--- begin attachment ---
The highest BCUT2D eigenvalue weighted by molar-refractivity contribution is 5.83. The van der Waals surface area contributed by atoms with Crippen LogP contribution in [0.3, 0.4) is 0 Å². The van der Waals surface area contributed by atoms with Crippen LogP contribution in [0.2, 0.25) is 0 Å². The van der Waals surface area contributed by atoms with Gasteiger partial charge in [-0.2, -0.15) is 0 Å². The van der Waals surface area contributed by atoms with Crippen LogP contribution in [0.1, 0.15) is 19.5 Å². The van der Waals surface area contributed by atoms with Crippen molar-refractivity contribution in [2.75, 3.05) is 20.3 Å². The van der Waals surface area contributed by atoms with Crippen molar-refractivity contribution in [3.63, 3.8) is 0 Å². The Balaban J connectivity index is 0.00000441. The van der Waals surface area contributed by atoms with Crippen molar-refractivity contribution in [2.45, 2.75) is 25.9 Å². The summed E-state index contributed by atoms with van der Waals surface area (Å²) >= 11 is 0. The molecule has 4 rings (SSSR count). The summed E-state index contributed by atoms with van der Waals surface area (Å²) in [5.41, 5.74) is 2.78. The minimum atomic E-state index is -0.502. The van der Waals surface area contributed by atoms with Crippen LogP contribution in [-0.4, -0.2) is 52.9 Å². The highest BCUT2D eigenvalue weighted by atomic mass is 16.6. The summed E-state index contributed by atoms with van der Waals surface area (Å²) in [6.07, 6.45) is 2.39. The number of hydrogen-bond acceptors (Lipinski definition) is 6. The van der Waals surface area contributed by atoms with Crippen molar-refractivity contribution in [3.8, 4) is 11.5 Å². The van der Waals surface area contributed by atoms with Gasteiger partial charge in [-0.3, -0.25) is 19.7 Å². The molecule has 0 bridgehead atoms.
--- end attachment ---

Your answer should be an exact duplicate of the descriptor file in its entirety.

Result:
The highest BCUT2D eigenvalue weighted by molar-refractivity contribution is 5.83. The van der Waals surface area contributed by atoms with Crippen LogP contribution in [0.3, 0.4) is 0 Å². The van der Waals surface area contributed by atoms with Crippen LogP contribution in [0.2, 0.25) is 0 Å². The van der Waals surface area contributed by atoms with Gasteiger partial charge in [-0.2, -0.15) is 0 Å². The van der Waals surface area contributed by atoms with Crippen LogP contribution in [0.1, 0.15) is 19.5 Å². The van der Waals surface area contributed by atoms with Crippen molar-refractivity contribution in [2.75, 3.05) is 20.3 Å². The van der Waals surface area contributed by atoms with Crippen molar-refractivity contribution in [3.63, 3.8) is 0 Å². The Balaban J connectivity index is 0.00000441. The van der Waals surface area contributed by atoms with Crippen molar-refractivity contribution in [2.45, 2.75) is 25.9 Å². The summed E-state index contributed by atoms with van der Waals surface area (Å²) >= 11 is 0. The molecule has 4 rings (SSSR count). The summed E-state index contributed by atoms with van der Waals surface area (Å²) in [5.41, 5.74) is 2.78. The minimum atomic E-state index is -0.502. The van der Waals surface area contributed by atoms with Crippen LogP contribution in [-0.4, -0.2) is 52.9 Å². The highest BCUT2D eigenvalue weighted by atomic mass is 16.6. The summed E-state index contributed by atoms with van der Waals surface area (Å²) in [6.07, 6.45) is 2.39. The number of hydrogen-bond acceptors (Lipinski definition) is 6. The van der Waals surface area contributed by atoms with Crippen molar-refractivity contribution in [3.8, 4) is 11.5 Å². The van der Waals surface area contributed by atoms with Gasteiger partial charge in [-0.3, -0.25) is 19.7 Å². The molecule has 0 bridgehead atoms.